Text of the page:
Another tool serving education is SchoolPress, which is a WordPress powered open source web app for students, teachers and classes. It is built with WordPress Multisite. The app was launched in beta at the beginning of August 2014, and is still under development but it looks absolutely promising. It allows educators to start open, invitation-only or approval-based online classes (public or private). They can add assignments with due dates. There’s an option for students to upload/submit their works so that teachers can track their learning progress. Members of an online class can also start discussions in a forum or send direct messages to each other, and social network features are also included. The beta of the app is a solid start, we are eagerly waiting for the results of further developments.
It is almost impossible to enumerate how many ways WordPress is used in the field of education. Thanks to the platform’s flexibility, new ideas come up from time to time on how to adapt the wide range of WordPress features to the service of education. Here are some of the most common ways WordPress is used in schools.
More and more schools are running their entire website on WordPress, and it definitely happens for a reason. WordPress is open source, easy to work with, scalable, customizable and frequently updated.
Even in 2014, many schools use old, outdated systems that run their websites. Because of the possible malfunctioning of these old-fashioned systems, schools usually pay a serious amount of money annually to have it fixed or upgraded. WordPress (being open source) is free and smaller sites can be migrated to WordPress easily and relatively quickly.
There are venturesome people who modernize not only one, but 70 school websites simultaneously with the help of WordPress, because they think that the tons of advantages are worth the effort. Cameron Barrett, the Head of Web Site Innovation & Strategy at Newark Public Schools, who has several years of experience, has recognized the opportunities in WordPress and modernized the websites of the public schools in Newark.
The following case study is telling the real story of this huge project. We hope that we can prove the power of WordPress through this example. Trust us, it is worth reading!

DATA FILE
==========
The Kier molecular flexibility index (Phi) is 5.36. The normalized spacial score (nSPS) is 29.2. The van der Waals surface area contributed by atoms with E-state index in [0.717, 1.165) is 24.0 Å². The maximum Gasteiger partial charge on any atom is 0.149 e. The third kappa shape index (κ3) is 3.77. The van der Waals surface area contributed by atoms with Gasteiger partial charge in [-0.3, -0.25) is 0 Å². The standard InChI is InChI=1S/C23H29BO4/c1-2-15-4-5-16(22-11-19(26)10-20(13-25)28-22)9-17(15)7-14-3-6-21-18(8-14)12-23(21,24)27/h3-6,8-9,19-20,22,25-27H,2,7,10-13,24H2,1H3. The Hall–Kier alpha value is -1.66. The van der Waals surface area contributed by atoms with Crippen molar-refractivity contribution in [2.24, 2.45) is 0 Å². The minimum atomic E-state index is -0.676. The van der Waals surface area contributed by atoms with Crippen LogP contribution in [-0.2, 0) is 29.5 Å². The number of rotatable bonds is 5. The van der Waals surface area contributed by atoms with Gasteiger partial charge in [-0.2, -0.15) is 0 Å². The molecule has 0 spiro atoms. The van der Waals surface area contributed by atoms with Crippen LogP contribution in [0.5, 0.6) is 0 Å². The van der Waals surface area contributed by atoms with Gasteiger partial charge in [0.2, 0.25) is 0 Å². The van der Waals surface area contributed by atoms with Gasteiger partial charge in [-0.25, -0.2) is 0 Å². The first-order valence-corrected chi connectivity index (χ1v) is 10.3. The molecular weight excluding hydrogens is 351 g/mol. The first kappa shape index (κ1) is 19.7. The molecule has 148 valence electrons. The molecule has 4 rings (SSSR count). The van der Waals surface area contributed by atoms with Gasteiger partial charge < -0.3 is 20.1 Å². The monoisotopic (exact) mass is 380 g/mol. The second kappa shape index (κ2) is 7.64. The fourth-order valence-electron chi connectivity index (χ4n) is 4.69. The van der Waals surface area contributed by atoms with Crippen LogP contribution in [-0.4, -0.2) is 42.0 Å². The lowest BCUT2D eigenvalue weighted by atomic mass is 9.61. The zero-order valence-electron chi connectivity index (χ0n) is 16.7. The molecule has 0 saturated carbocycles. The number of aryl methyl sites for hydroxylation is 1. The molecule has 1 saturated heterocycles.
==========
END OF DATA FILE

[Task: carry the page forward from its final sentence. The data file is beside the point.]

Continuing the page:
Besides School websites, WordPress is also used to create Class Websites, which are good examples of teachers using WordPress for blogging. They usually share ideas, assignments, class programs and information with their students and their parents. A Class Blog can be used in several different ways. Some educators post information and schedules for their students, keep parents up-to-date, and some of them use their class blogs for collaboration and discussions. Personal / Professional Educator Blogs are used for sharing tips with other educators and information with a bigger audience.
Teachers running personal blogs can increase their cooperation with other experts and students, thus gaining more innovative ideas for their thoughts, theories, or even scientific discoveries. In case of educator blogs, the aim is to reach a larger relevant audience and egging them to actively comment on the posts, as these discussions and feedback will lead educators to improve their teaching practices and to bring their ideas to perfection.
WordPress can be also used as a Library Blog and Library Content Management System in schools, which is a smart way to inform students and parents, share library news, book reviews and involve them in a complex “reading program”. The library’s website can run on WordPress as well as managing the entire database of the library can be solved with WP easily. Kyle ML Jones and Polly-Alida Farrington wrote an entire book on the subject: Using WordPress as a Library Content Management System: With WordPress, you can give Patrons easy access to your library’s digital content.
Of course, education is not only taking place in colleges and universities, the whole world of the internet is a huge educational machine, where useful materials can be found on thousands of topics. There are plenty of free resources, but you can find premium/paid options for entrenching yourself in a field of interest/study. Many of the experts of a topic have recognized this opportunity and are offering their expertise, courses or learning materials in exchange for money. Needless to say, WordPress is able to handle this! So let’s examine the ways you can create and sell your online courses.
The most popular Learning Management System plugins are as follows:
Paid Memberships Pro is a popular WordPress plugin for those ones who would like to add an income source to their sites, blogs. The plugin allows educators – or anyone who would like to benefit from their own expertise – to get paid on their own site by readers who are eager to sign up and get access to their courses or tutorials. Check out this post for more on membership plugins.